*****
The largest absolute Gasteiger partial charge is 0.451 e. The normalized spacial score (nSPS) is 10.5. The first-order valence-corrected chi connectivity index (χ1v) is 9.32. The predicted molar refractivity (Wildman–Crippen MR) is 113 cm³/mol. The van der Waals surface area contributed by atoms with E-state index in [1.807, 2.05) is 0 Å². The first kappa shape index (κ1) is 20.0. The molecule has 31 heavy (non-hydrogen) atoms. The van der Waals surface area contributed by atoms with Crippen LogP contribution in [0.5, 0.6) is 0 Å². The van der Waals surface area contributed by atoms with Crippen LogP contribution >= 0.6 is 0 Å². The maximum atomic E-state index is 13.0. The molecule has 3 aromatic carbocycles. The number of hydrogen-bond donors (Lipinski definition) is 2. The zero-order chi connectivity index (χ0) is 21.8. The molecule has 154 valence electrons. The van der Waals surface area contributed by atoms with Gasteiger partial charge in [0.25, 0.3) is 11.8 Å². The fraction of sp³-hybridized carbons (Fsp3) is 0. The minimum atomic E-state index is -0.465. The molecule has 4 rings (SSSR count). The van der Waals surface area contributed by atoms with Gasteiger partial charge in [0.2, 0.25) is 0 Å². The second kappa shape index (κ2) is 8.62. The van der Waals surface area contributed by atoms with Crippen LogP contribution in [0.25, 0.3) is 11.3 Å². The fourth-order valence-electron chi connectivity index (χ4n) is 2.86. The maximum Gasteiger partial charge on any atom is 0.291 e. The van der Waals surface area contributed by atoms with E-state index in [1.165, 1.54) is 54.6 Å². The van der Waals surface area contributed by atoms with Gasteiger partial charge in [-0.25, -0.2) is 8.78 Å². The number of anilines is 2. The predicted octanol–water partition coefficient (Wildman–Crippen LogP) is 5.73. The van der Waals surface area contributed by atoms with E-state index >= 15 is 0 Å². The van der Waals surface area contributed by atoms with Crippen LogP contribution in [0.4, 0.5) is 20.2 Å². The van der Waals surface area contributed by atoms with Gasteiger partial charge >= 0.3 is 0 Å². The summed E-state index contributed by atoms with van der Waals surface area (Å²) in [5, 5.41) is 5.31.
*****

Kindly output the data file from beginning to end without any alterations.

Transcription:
The largest absolute Gasteiger partial charge is 0.451 e. The normalized spacial score (nSPS) is 10.5. The first-order valence-corrected chi connectivity index (χ1v) is 9.32. The predicted molar refractivity (Wildman–Crippen MR) is 113 cm³/mol. The van der Waals surface area contributed by atoms with E-state index in [1.807, 2.05) is 0 Å². The first kappa shape index (κ1) is 20.0. The molecule has 31 heavy (non-hydrogen) atoms. The van der Waals surface area contributed by atoms with Crippen LogP contribution in [0.5, 0.6) is 0 Å². The van der Waals surface area contributed by atoms with Crippen LogP contribution >= 0.6 is 0 Å². The maximum atomic E-state index is 13.0. The molecule has 3 aromatic carbocycles. The number of hydrogen-bond donors (Lipinski definition) is 2. The zero-order chi connectivity index (χ0) is 21.8. The molecule has 154 valence electrons. The van der Waals surface area contributed by atoms with Gasteiger partial charge in [0.25, 0.3) is 11.8 Å². The fraction of sp³-hybridized carbons (Fsp3) is 0. The minimum atomic E-state index is -0.465. The molecule has 4 rings (SSSR count). The van der Waals surface area contributed by atoms with Gasteiger partial charge in [0.2, 0.25) is 0 Å². The second kappa shape index (κ2) is 8.62. The van der Waals surface area contributed by atoms with Crippen LogP contribution in [0.25, 0.3) is 11.3 Å². The fourth-order valence-electron chi connectivity index (χ4n) is 2.86. The maximum Gasteiger partial charge on any atom is 0.291 e. The van der Waals surface area contributed by atoms with E-state index in [1.165, 1.54) is 54.6 Å². The van der Waals surface area contributed by atoms with Gasteiger partial charge in [-0.25, -0.2) is 8.78 Å². The number of anilines is 2. The predicted octanol–water partition coefficient (Wildman–Crippen LogP) is 5.73. The van der Waals surface area contributed by atoms with E-state index >= 15 is 0 Å². The van der Waals surface area contributed by atoms with Crippen LogP contribution in [0.4, 0.5) is 20.2 Å². The van der Waals surface area contributed by atoms with Gasteiger partial charge >= 0.3 is 0 Å². The summed E-state index contributed by atoms with van der Waals surface area (Å²) in [5, 5.41) is 5.31.